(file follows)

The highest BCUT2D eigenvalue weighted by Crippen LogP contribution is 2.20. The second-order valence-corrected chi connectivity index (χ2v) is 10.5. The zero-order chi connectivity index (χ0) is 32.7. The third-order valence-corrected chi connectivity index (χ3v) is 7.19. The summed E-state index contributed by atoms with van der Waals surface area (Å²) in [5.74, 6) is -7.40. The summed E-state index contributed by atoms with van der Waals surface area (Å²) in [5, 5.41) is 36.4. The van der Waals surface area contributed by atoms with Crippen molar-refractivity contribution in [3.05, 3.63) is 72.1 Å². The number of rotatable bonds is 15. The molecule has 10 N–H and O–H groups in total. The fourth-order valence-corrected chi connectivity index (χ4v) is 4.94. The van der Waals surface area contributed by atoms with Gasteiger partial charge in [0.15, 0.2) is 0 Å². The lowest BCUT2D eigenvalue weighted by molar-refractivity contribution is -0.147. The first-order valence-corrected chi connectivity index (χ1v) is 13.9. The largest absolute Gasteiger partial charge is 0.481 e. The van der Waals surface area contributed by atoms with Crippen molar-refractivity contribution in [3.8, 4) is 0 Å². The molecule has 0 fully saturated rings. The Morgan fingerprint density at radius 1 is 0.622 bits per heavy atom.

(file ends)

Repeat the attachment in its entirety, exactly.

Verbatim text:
The highest BCUT2D eigenvalue weighted by Crippen LogP contribution is 2.20. The second-order valence-corrected chi connectivity index (χ2v) is 10.5. The zero-order chi connectivity index (χ0) is 32.7. The third-order valence-corrected chi connectivity index (χ3v) is 7.19. The summed E-state index contributed by atoms with van der Waals surface area (Å²) in [5.74, 6) is -7.40. The summed E-state index contributed by atoms with van der Waals surface area (Å²) in [5, 5.41) is 36.4. The van der Waals surface area contributed by atoms with Crippen molar-refractivity contribution in [3.05, 3.63) is 72.1 Å². The number of rotatable bonds is 15. The molecule has 10 N–H and O–H groups in total. The fourth-order valence-corrected chi connectivity index (χ4v) is 4.94. The van der Waals surface area contributed by atoms with Gasteiger partial charge in [0.15, 0.2) is 0 Å². The lowest BCUT2D eigenvalue weighted by molar-refractivity contribution is -0.147. The first-order valence-corrected chi connectivity index (χ1v) is 13.9. The largest absolute Gasteiger partial charge is 0.481 e. The van der Waals surface area contributed by atoms with Crippen molar-refractivity contribution in [3.8, 4) is 0 Å². The molecule has 0 fully saturated rings. The Morgan fingerprint density at radius 1 is 0.622 bits per heavy atom.